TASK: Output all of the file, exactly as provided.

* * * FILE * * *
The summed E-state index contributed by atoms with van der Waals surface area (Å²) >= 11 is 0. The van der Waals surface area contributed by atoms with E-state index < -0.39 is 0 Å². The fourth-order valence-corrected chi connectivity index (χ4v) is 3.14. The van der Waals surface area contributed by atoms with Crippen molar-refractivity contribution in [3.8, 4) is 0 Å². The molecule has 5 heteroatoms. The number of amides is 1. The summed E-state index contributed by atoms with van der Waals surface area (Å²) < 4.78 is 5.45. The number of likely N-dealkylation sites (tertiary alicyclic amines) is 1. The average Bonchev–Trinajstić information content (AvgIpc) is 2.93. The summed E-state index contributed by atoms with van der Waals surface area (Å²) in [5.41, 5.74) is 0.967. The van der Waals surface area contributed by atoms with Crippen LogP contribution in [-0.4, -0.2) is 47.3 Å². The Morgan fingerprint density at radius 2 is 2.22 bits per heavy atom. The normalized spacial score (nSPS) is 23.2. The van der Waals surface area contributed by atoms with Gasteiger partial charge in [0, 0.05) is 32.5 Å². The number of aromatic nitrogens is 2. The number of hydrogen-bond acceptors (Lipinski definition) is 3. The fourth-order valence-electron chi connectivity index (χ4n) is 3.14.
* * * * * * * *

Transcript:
The summed E-state index contributed by atoms with van der Waals surface area (Å²) >= 11 is 0. The van der Waals surface area contributed by atoms with E-state index < -0.39 is 0 Å². The fourth-order valence-corrected chi connectivity index (χ4v) is 3.14. The van der Waals surface area contributed by atoms with Crippen molar-refractivity contribution in [3.8, 4) is 0 Å². The molecule has 5 heteroatoms. The number of amides is 1. The summed E-state index contributed by atoms with van der Waals surface area (Å²) < 4.78 is 5.45. The number of likely N-dealkylation sites (tertiary alicyclic amines) is 1. The average Bonchev–Trinajstić information content (AvgIpc) is 2.93. The summed E-state index contributed by atoms with van der Waals surface area (Å²) in [5.41, 5.74) is 0.967. The van der Waals surface area contributed by atoms with Crippen LogP contribution in [-0.4, -0.2) is 47.3 Å². The Morgan fingerprint density at radius 2 is 2.22 bits per heavy atom. The normalized spacial score (nSPS) is 23.2. The van der Waals surface area contributed by atoms with Gasteiger partial charge in [0, 0.05) is 32.5 Å². The number of aromatic nitrogens is 2. The number of hydrogen-bond acceptors (Lipinski definition) is 3. The fourth-order valence-electron chi connectivity index (χ4n) is 3.14.